Lower grain prices combined with only slightly larger yields proved to be a perfect formula for lower farm incomes, according to a new report from the Kansas Farm Management Association.

The 17-county KFMA district covering northwest Kansas didn’t report the worst income for 2015, but it was just one of three districts reporting negative incomes.

The northwest Kansas district reported net farm incomes in 2015 of minus $2,971. That’s a sharp reversal from the $113,731 reported in 2014. The five-year average, however, stands at $176,661, the association reported.

KFMA is a branch of Kansas State University, which offers accounting services to farmers and uses the data it receives for research purposes.

The northeast district had the poorest results in 2015, reporting a negative average farm income of $11,777; farmers in the wheat-dependent south-central district had a negative income of $9,730.

Each of the six farm management districts in the state reported a lower value of crop production. The northwest district, however, had the sharpest decline, falling from $900,844 in 2014 to $722,590 in 2015.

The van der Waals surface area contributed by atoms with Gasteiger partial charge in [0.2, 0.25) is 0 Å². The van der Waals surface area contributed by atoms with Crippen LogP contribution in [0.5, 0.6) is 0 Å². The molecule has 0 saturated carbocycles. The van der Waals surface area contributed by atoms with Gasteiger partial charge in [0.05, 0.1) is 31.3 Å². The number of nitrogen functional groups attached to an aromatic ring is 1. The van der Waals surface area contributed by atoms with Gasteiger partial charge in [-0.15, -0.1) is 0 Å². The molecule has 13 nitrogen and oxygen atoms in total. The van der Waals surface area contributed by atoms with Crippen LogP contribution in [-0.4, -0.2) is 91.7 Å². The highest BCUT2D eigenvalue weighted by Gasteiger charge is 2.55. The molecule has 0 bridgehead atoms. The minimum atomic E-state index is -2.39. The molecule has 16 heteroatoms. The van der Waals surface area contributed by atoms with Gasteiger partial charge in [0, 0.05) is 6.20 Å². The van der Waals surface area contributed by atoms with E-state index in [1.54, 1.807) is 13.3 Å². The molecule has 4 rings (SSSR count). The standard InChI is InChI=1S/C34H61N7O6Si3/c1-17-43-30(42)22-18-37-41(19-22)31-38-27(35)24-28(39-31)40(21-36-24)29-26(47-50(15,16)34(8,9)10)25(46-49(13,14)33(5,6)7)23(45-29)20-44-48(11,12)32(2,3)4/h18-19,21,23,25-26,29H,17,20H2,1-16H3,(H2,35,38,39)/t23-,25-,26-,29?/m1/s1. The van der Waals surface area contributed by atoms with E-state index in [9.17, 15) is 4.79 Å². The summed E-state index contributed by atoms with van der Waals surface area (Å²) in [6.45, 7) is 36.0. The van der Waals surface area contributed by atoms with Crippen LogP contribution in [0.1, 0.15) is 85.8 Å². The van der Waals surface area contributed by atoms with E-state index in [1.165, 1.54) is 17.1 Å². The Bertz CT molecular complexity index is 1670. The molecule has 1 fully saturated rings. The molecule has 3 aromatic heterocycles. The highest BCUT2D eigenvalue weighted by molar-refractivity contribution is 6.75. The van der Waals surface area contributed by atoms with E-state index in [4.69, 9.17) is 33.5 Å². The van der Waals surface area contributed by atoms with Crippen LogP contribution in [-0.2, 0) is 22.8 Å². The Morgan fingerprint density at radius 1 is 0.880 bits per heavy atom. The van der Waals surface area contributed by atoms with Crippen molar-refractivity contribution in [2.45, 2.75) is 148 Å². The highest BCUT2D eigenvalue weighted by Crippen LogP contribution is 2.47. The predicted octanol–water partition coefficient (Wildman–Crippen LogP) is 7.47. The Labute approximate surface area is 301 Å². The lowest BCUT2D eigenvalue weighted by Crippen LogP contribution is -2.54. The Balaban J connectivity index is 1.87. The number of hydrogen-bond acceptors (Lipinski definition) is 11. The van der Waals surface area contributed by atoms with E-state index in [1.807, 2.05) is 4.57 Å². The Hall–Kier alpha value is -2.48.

The report also showed a reversal in what had been an ever-increasing rate for family living expenses.

The 2015 expenses — not including income and self-employment taxes — fell in 2015 by approximately $4,500.

At least some of that is the result of changes in the state’s income tax rate exempting more than 300,000 companies, many of whom are farmers.

Exactly how much of a change the controversial tax schedule made is unclear, given the changing income levels.

However, farms in the KFMA northwest district — larger farms than much of the state — reported paying self-employment taxes of $33,880 in 2013 on $48,966 in net farm income. In 2014, they paid $27,869 in taxes on $113,731 in income.

The 2015 taxes paid on net income losses of negative $2,971 stood at $23,535.

The disparity in net farm income also could be seen county-by-county.

Cheyenne County, for example, had net farm incomes of $10,431. Its irrigation-rich neighbor to the south, Sherman County, had average net farm incomes of $46,750. Thomas County farmers on average lost $109,699.

Other counties:

Wallace — $82,778

Osborne — $73,190

Smith — $22,274

Rawlins — $23,269

Rooks — $35,731 loss

Rush — $30,655 loss

Sheridan — $13,094 loss

Decatur — $24,571 loss

Graham — $72,043 loss

Norton — $97,277 loss

Logan — $20,349 loss

Phillips — $5,657